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The Daily Wildcat

The Daily Wildcat


Extreme weather causes canceled classes

Savannah Douglas

Students on the UA campus fight the monsoon storm outside of the Park Student Union on Monday. Streets throughout campus quickly flooded.

Historic statewide rain caused severe flooding in Phoenix and forced the University of Arizona College of Medicine — Phoenix to cancel classes for the day on Monday morning.

Allison Otu, director of outreach and communications for the College of Medicine — Phoenix, said the decision to close the campus was reached early this morning.

“The notice that we did receive said that the students were excused from class and faculty and students were excused from work,” Otu said. “We were concerned with faculty and staff getting downtown.”

Otu explained that the campus itself had suffered no damage from the rain and that about half of the staff actually made it into work and carried on with a “business as usual” attitude.

On the College of Medicine — Phoenix’s website, Dr. Stuart Flynn, the college’s dean, posted a message reiterating that the staff will be working to accommodate those who had traveled from afar to be at the medical school.

Otu said she believes that the classes would be made up at some point.

Prior to this, Gov. Jan Brewer announced a statewide emergency on social media outlets, posting on Twitter, “I am declaring a statewide emergency for areas impacted by today’s severe rainfall and flooding. #TurnAroundDontDrown #azwx.”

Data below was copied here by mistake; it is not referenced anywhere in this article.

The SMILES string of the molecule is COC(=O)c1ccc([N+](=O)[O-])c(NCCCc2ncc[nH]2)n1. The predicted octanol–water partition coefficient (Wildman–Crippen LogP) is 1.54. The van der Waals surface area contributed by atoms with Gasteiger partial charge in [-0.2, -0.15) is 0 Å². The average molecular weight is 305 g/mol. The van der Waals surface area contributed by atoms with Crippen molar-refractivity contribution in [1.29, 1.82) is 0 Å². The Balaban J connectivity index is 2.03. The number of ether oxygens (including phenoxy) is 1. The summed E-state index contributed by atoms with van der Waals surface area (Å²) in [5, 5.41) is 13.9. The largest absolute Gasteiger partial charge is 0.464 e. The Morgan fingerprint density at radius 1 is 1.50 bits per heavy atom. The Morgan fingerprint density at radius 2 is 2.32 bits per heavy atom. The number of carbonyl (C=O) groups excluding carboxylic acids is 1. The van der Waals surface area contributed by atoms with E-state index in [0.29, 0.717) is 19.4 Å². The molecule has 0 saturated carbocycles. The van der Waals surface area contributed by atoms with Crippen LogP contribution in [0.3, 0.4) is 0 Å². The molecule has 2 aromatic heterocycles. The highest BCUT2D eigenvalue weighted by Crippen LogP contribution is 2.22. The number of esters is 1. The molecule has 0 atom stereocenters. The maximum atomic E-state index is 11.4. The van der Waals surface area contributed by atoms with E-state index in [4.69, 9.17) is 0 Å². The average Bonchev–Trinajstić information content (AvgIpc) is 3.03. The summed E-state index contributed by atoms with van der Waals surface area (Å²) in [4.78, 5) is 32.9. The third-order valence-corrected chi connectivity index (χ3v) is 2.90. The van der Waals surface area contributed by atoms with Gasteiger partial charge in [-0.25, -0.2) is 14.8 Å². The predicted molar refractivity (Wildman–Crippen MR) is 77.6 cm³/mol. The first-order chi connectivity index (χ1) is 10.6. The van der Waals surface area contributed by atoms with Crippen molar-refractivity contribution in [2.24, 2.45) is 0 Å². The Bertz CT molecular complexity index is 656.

Media outlets proceeded to utilize the #TurnAroundDontDrown hashtag as they posted pictures of flooding throughout the state. The hashtag rang particularly true as the Tucson Fire Department reported finding a vehicle containing a body in the Alamo Wash near Kolb Road.

Phoenix Mayor Greg Stanton later announced via Twitter, “In response to storms and flooding, I have declared a state of emergency in #Phoenix and activated the city’s Emergency Operations Ctr.”

Both cities saw record-breaking rain, according to the National Weather Service. Phoenix Sky Harbor Airport reported 3.29 inches, beating its previous record of 2.91 inches from 1933. Tucson International Airport broke its previous record of 0.94 inches from 1919 with 1.87 inches.

Kevin Jeanes, chief meteorologist for KOLD and KMSB, said that the amount of rain people got in Tucson depended on where they lived.

He said that typically, around Oro Valley, Ariz., rainfall was anywhere from 3-4 inches. Midtown experienced a range of 2-3 inches while the southside got around 1-2 inches of rain.

Jeanes said that it was unusual to get this much rain this late into monsoon season, but it was not entirely unprecedented as Tucson has experienced this amount of rain this late several times over the past century.

The rain was made possible this year by the presence of Tropical Storm Norbert.

Jeanes said that it would be difficult but not impossible to have another storm like this during monsoon season. Without the presence of another tropical storm like Norbert, it is unlikely, he said.

Both Phoenix and Tucson experienced electrical outages across each city and saw road closures throughout Tucson.

Firefighters across Tucson and Phoenix were out in full force rescuing stranded motorists, such as the incident at Alamo Wash and another individual near Oracle and Rudasill Road.

Tucson was issued a flash flood warning until 2:45 p.m. Monday for the greater Tucson area. Phoenix had one in effect until 5 p.m. Motorists were recommended to stay off the roads and avoid areas with high water levels.

—Follow Max Rodriguez @njmaxrod and Ariella Noth @sheba201

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